‘(B) the animal (including fish) from which the food is derived has been fed genetically engineered material, or

‘(C) the food contains an ingredient that is a food to which clause (A) or (B) applies.

‘(4) This paragraph does not apply to food that–

‘(A) is served in restaurants or other establishments in which food is served for immediate human consumption,

‘(B) is processed and prepared primarily in a retail establishment, is ready for human consumption, which is of the type described in clause (A), and is offered for sale to consumers but not for immediate human consumption in such establishment and is not offered for sale outside such establishment, or

‘(C) is a medical food as defined in section 5(b) of the Orphan Drug Act.

‘(5) In the case of the transfer of food from manufacturers or producers to distributors, and from distributors to other distributors or to other persons in the chain of distribution, including persons who hold food for sale to consumers, regulations under this paragraph and paragraph (z) shall require periodic testing of foods by the Secretary for purposes of determining the accuracy of labels under such paragraphs. Such regulations shall require the use of the best available technology for such testing, and shall identify tests that meet such requirement. This subparagraph and subparagraph (6) do not apply to (A) foods that are certified and comply with the Organic Foods Production Act and its implementing regulations; or (B) foods produced with genetically engineered material if the Secretary has not through such regulations identified a validated method of testing for such material in the food; or (C) genetically engineered material contained in a food if the Secretary has not through such regulations identified a validated method of testing for such material in the food.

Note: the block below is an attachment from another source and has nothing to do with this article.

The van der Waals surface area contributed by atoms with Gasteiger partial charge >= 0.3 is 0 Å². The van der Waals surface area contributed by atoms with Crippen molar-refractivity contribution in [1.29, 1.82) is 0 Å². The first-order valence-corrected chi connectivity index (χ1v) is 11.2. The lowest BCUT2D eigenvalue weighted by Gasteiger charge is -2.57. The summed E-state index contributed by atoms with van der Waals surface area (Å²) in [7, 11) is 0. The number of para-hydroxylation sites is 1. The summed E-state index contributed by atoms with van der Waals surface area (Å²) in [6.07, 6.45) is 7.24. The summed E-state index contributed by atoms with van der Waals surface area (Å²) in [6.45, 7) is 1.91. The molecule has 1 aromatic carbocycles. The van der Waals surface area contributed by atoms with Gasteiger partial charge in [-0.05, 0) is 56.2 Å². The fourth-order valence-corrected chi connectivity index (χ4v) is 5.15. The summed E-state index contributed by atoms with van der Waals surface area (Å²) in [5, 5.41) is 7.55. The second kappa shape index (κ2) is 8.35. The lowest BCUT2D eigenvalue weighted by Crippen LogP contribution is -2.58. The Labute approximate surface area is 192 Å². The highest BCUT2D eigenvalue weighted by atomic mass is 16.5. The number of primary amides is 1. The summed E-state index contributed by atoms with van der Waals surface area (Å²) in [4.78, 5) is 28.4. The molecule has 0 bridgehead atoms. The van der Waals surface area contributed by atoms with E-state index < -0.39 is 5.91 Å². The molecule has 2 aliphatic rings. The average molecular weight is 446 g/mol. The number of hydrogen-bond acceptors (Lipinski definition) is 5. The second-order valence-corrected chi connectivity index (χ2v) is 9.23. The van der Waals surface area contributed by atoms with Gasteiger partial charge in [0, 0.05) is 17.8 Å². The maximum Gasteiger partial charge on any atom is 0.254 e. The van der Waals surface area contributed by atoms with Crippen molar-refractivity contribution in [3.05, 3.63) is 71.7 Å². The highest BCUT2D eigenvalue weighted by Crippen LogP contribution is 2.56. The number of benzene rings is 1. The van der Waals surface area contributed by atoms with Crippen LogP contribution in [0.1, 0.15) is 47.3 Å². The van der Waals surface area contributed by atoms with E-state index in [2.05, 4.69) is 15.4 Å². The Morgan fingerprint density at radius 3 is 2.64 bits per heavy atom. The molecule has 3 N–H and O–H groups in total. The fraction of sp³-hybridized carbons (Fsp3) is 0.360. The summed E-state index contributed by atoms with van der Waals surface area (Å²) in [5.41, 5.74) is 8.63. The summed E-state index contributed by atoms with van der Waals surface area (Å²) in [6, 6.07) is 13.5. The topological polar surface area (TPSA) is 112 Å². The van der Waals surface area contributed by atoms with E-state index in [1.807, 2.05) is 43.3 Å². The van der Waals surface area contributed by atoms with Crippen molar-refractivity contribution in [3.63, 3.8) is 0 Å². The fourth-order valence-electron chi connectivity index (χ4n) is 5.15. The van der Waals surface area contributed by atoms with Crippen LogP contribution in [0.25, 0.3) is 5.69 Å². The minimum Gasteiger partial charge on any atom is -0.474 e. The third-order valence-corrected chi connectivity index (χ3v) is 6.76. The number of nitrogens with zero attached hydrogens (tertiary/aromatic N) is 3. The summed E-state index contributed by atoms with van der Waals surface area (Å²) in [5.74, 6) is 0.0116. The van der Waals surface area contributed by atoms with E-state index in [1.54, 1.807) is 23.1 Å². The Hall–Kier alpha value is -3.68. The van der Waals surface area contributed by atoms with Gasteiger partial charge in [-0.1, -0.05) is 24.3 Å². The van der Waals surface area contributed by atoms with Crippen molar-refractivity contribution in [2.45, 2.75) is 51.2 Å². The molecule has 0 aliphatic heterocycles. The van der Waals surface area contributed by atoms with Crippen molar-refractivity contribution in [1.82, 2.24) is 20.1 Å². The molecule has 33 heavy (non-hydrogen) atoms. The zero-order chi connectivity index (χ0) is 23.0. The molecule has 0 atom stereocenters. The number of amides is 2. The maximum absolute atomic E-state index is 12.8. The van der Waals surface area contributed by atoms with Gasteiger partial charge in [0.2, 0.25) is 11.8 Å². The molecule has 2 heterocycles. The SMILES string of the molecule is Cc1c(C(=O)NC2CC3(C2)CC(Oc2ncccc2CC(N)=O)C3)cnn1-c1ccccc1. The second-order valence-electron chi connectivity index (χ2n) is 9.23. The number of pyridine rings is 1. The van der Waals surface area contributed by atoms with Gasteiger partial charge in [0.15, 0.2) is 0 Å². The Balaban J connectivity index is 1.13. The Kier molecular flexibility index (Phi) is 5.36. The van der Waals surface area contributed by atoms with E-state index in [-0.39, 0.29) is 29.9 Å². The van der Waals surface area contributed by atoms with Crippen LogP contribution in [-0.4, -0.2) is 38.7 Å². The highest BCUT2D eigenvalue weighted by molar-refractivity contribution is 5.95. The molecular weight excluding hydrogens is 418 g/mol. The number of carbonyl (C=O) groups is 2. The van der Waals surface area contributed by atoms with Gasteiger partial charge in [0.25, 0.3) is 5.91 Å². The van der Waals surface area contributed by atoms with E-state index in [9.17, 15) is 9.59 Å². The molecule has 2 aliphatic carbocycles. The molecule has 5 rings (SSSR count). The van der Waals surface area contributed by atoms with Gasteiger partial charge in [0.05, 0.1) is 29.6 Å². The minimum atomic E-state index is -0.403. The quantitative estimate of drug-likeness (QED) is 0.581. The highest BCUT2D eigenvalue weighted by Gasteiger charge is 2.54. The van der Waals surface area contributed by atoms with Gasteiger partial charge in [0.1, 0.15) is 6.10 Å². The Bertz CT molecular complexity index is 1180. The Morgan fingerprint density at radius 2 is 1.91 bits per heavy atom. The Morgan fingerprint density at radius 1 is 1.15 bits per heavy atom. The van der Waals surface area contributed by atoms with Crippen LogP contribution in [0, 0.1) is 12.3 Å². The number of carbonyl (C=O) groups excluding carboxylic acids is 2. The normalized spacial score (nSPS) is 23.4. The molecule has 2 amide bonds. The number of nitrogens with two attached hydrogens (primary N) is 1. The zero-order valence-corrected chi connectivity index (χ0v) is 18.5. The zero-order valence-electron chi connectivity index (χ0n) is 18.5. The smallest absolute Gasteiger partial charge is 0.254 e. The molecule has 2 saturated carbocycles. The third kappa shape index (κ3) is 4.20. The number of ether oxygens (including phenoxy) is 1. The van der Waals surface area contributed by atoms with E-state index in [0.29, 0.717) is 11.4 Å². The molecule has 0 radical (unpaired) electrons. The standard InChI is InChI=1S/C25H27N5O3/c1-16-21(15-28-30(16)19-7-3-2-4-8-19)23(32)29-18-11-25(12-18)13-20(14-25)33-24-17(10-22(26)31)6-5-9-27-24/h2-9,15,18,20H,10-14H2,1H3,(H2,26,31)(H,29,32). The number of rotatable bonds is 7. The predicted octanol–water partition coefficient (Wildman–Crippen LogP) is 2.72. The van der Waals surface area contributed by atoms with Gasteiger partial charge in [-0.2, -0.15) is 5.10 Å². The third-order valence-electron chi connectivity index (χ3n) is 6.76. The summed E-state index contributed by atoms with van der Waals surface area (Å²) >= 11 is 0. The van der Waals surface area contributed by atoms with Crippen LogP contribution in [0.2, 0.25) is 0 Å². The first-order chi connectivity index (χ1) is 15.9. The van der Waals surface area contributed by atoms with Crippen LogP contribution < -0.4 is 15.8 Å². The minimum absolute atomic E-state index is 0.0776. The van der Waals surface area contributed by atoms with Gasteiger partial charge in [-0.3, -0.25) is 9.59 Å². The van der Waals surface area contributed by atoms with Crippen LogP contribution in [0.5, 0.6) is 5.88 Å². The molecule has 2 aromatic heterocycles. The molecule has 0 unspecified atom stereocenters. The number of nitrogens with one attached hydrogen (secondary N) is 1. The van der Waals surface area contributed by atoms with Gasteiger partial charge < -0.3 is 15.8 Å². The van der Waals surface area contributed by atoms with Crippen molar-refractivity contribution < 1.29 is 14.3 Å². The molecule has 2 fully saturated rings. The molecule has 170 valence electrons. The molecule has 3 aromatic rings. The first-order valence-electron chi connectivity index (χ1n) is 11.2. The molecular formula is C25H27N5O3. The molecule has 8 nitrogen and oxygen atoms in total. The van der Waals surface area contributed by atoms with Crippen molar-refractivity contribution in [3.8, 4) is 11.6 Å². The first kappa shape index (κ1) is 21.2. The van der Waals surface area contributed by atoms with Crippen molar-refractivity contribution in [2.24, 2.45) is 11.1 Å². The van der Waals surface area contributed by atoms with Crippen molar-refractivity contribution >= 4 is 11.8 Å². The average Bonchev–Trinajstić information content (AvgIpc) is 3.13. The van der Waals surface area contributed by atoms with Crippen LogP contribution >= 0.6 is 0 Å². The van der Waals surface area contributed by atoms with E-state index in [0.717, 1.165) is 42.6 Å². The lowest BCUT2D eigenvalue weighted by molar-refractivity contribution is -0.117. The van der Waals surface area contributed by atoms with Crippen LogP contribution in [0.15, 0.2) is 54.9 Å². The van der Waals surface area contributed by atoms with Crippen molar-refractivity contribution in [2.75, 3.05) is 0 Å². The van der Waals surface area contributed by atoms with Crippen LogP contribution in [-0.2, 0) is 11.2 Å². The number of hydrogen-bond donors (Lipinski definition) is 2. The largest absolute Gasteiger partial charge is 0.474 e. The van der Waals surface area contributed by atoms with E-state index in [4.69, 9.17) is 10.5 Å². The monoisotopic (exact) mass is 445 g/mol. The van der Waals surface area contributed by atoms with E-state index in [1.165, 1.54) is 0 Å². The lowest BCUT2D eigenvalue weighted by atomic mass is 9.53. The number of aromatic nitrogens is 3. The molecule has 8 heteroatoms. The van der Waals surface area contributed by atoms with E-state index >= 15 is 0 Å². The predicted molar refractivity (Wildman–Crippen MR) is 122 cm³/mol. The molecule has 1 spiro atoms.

‘(6) For purposes of this paragraph and paragraph (z), a food with respect to which a test has been identified under subparagraph (5) shall not be considered to contain a genetically engineered material if, as indicated by such a test–

‘(A) the food does not contain any genetically engineered material, or

‘(B) the food contains an adventitious genetically engineered material and the amount of the material in the food is one percent or less, except that a lower percentage designated by the Secretary shall apply for purposes of this subparagraph if the Secretary determines that a test identified under subparagraph (5) can detect a percentage lower than one percent.

‘(aa) If it bears a label indicating (within the meaning of paragraph (z)) that it does not contain a genetically engineered material, or that it was not produced with a genetically engineered material, unless the label is in accordance with regulations promulgated by the Secretary. With respect to such regulations:

‘(1) The regulations may not require such a label to include any statement indicating that the fact that a food does not contain such material, or was not produced with such material, has no bearing on the safety of the food for human consumption.

‘(2) The regulations may not prohibit such a label on the basis that, in the case of the type of food involved, there is no version of the food in commercial distribution that does contain a genetically engineered material.’.

(b) Civil Penalties- Section 303 of the Federal Food, Drug, and Cosmetic Act (21 U.S.C. 333) is amended by adding at the end the following subsection: